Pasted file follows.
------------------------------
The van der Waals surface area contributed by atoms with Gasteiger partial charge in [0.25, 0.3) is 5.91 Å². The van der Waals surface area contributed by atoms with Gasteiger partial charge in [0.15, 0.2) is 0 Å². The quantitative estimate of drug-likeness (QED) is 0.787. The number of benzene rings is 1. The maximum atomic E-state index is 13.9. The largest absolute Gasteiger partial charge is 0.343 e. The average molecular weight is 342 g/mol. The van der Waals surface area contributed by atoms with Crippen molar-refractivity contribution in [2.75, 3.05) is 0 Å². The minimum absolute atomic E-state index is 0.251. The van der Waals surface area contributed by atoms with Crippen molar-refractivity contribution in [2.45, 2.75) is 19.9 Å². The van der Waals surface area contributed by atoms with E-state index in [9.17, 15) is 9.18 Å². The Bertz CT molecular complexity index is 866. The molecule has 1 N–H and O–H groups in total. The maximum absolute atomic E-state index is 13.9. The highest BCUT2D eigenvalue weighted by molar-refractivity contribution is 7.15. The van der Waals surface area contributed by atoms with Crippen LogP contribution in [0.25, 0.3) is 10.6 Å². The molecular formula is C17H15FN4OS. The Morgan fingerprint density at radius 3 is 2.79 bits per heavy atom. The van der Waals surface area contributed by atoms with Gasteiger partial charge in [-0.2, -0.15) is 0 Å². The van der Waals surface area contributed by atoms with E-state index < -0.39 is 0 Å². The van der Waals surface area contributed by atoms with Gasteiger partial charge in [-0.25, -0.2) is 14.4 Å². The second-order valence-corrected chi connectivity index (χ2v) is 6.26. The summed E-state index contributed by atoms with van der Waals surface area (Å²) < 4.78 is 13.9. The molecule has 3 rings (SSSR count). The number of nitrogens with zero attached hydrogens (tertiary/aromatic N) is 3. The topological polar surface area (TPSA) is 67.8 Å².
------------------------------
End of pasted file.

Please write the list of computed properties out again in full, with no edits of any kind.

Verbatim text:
The van der Waals surface area contributed by atoms with Gasteiger partial charge in [0.25, 0.3) is 5.91 Å². The van der Waals surface area contributed by atoms with Gasteiger partial charge in [0.15, 0.2) is 0 Å². The quantitative estimate of drug-likeness (QED) is 0.787. The number of benzene rings is 1. The maximum atomic E-state index is 13.9. The largest absolute Gasteiger partial charge is 0.343 e. The average molecular weight is 342 g/mol. The van der Waals surface area contributed by atoms with Crippen molar-refractivity contribution in [2.75, 3.05) is 0 Å². The minimum absolute atomic E-state index is 0.251. The van der Waals surface area contributed by atoms with Crippen molar-refractivity contribution in [2.45, 2.75) is 19.9 Å². The van der Waals surface area contributed by atoms with E-state index in [9.17, 15) is 9.18 Å². The Bertz CT molecular complexity index is 866. The molecule has 1 N–H and O–H groups in total. The maximum absolute atomic E-state index is 13.9. The highest BCUT2D eigenvalue weighted by molar-refractivity contribution is 7.15. The van der Waals surface area contributed by atoms with Crippen LogP contribution in [0.25, 0.3) is 10.6 Å². The molecular formula is C17H15FN4OS. The Morgan fingerprint density at radius 3 is 2.79 bits per heavy atom. The van der Waals surface area contributed by atoms with Gasteiger partial charge in [-0.2, -0.15) is 0 Å². The van der Waals surface area contributed by atoms with E-state index < -0.39 is 0 Å². The van der Waals surface area contributed by atoms with Gasteiger partial charge in [-0.25, -0.2) is 14.4 Å². The second-order valence-corrected chi connectivity index (χ2v) is 6.26. The summed E-state index contributed by atoms with van der Waals surface area (Å²) < 4.78 is 13.9. The molecule has 3 rings (SSSR count). The number of nitrogens with zero attached hydrogens (tertiary/aromatic N) is 3. The topological polar surface area (TPSA) is 67.8 Å².